It is well-known that small area estimation needs explicit, or at least implicit use of models. These model-based estimates can differ widely from the direct estimates, especially for areas with very low sample sizes. While model-based small area estimates are very useful, one potential difficulty with such estimates is that when aggregated, the overall estimate for a larger geographical area may be quite different from the corresponding direct estimate, the latter being usually believed to be quite reliable. This is because the original survey was designed to achieve specified inferential accuracy at this higher level of aggregation. The problem can be more severe in the event of model failure as often there is no real check for validity of the assumed model. Moreover, an overall agreement with the direct estimates at an aggregate level may sometimes be necessary for policy reasons to convince the legislators of the utility of small area estimates. One way to avoid this problem is the so-called “benchmarking approach” which amounts to modifying these model-based estimates so that one gets the same aggregate estimate for the larger geographical area. Currently, the most popular approach is the so-called “raking” or ratio adjustment method which involves multiplying all the small area estimates by a constant data-dependent factor so that the weighted total agrees with the direct estimate. There are alternate proposals, mostly from frequentist considerations, which meet also the aforementioned benchmarking criterion. We propose in this paper a general class of constrained Bayes estimators which achieve as well the necessary benchmarking. Interestingly enough, many of the frequentist estimators, including the raked estimators, follow as special cases of our general result. In the process, some deficiencies of the raked estimators will be pointed out. Explicit Bayes estimators are derived that benchmark the weighted mean or both the weighted mean and variability. We illustrate our methodology by developing poverty rates in schoolaged children at the state level, and then benchmarking these estimates to match at the national level.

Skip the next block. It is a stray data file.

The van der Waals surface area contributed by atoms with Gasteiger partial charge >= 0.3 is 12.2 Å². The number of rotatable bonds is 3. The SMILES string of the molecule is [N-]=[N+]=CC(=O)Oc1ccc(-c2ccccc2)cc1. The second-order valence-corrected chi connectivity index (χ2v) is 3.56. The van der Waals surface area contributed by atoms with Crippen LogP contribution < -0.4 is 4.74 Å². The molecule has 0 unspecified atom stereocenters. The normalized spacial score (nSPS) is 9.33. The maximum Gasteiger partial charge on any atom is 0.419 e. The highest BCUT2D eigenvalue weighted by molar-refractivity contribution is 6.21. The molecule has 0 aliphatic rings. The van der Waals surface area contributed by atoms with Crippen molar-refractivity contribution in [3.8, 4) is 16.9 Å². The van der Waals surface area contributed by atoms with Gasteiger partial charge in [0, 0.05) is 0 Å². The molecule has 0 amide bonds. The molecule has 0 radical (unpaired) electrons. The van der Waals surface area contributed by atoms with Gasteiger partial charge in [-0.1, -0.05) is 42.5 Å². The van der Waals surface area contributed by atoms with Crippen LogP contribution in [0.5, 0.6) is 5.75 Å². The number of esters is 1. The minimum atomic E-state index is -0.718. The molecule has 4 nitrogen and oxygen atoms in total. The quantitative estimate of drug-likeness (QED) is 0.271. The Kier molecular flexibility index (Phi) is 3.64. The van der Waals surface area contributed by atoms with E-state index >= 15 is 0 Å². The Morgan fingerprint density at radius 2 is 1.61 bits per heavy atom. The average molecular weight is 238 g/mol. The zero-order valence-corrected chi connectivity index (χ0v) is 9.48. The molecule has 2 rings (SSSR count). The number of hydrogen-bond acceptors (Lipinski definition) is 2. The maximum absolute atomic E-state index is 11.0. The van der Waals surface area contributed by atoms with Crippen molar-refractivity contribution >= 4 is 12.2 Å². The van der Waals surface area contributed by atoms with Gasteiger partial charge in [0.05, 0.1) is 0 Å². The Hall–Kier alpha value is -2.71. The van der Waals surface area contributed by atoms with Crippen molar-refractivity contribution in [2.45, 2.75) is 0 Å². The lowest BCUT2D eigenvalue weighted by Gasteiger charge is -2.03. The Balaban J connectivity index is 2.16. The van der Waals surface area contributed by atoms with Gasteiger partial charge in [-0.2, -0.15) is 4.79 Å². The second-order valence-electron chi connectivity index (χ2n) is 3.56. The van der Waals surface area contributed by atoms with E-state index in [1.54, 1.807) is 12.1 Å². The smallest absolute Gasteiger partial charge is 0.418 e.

CITATION: Datta,G.S., Ghosh, M., Steorts, R., and Maples, J. (2009). Bayesian Benchmarking with Applications to Small Area Estimation. Statistical Research Division Research Report Series (Statistics #2009-01). U.S. Census Bureau. Available online at <https://www.census.gov/srd/papers/pdf/rss2009-01.pdf>.
Source: U.S. Census Bureau, Statistical Research Division
Published online: January 29, 2009
Last revised: January 22, 2009
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